Gram-negative bacteremia as a clinical marker of occult malignancy.
J Infect. 2016 Nov 9;:
Authors: Søgaard KK, Farkas DK, Søgaard M, Schønheyder HC, Thomsen RW, Sørensen HT
OBJECTIVES: Gram-negative bacteremia may be a harbinger of occult cancer. We examined the risk of cancer following hospitalization with bacteremia.
METHODS: Using medical databases, we conducted a nationwide population-based cohort study of all Danes with a discharge diagnosis of Gram-negative bacteremia during 1994-2013. We calculated absolute risks and standardized incidence ratios (SIRs) of cancer, comparing the observed risk to that expected in the general population.
RESULTS: We observed 1,379 cancers vs. 988 expected among 11,753 patients with Gram-negative bacteremia, corresponding to an overall SIR of 1.40 (95% confidence interval (CI): 1.32-1.47). During the first 6 months following the bacteremia diagnosis, the SIR for cancer was 3.33-fold (95% CI: 2.99-3.69) increased, corresponding to an absolute risk of 3.05%. The increased risk stemmed mainly from higher than expected occurrence of gastrointestinal cancer (3- to 13-fold higher), genitourinary cancer (4- to 10-fold higher), non-Hodgkin lymphoma (5-fold higher), non-specified metastatic cancer (5-fold higher), and breast and lung cancer (2-fold higher). The 6-12 months SIR for any cancer was 1.46 (95% CI: 1.22-1.72), and beyond 1 year of follow-up, the SIR declined to 1.13 (95% CI: 1.05-1.20).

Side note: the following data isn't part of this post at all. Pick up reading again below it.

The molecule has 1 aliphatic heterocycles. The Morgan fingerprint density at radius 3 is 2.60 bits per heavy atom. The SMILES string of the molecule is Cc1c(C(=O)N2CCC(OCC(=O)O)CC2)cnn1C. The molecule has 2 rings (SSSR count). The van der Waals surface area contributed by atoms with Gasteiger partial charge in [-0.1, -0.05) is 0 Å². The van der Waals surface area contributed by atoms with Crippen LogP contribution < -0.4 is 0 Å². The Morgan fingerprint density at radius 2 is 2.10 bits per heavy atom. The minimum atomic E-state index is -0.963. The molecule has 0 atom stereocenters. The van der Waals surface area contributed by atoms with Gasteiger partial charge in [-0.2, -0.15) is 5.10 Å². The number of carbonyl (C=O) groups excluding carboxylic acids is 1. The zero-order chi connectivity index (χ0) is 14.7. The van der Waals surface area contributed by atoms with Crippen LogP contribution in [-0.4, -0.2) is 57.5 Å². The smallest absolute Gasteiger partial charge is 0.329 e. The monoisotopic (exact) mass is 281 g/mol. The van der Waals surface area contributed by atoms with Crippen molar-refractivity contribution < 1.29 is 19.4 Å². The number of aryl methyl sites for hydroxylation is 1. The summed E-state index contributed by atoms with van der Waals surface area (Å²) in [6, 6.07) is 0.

CONCLUSIONS: Gram-negative bacteremia is a clinical marker of occult cancer.
PMID: 27838520 [PubMed - as supplied by publisher]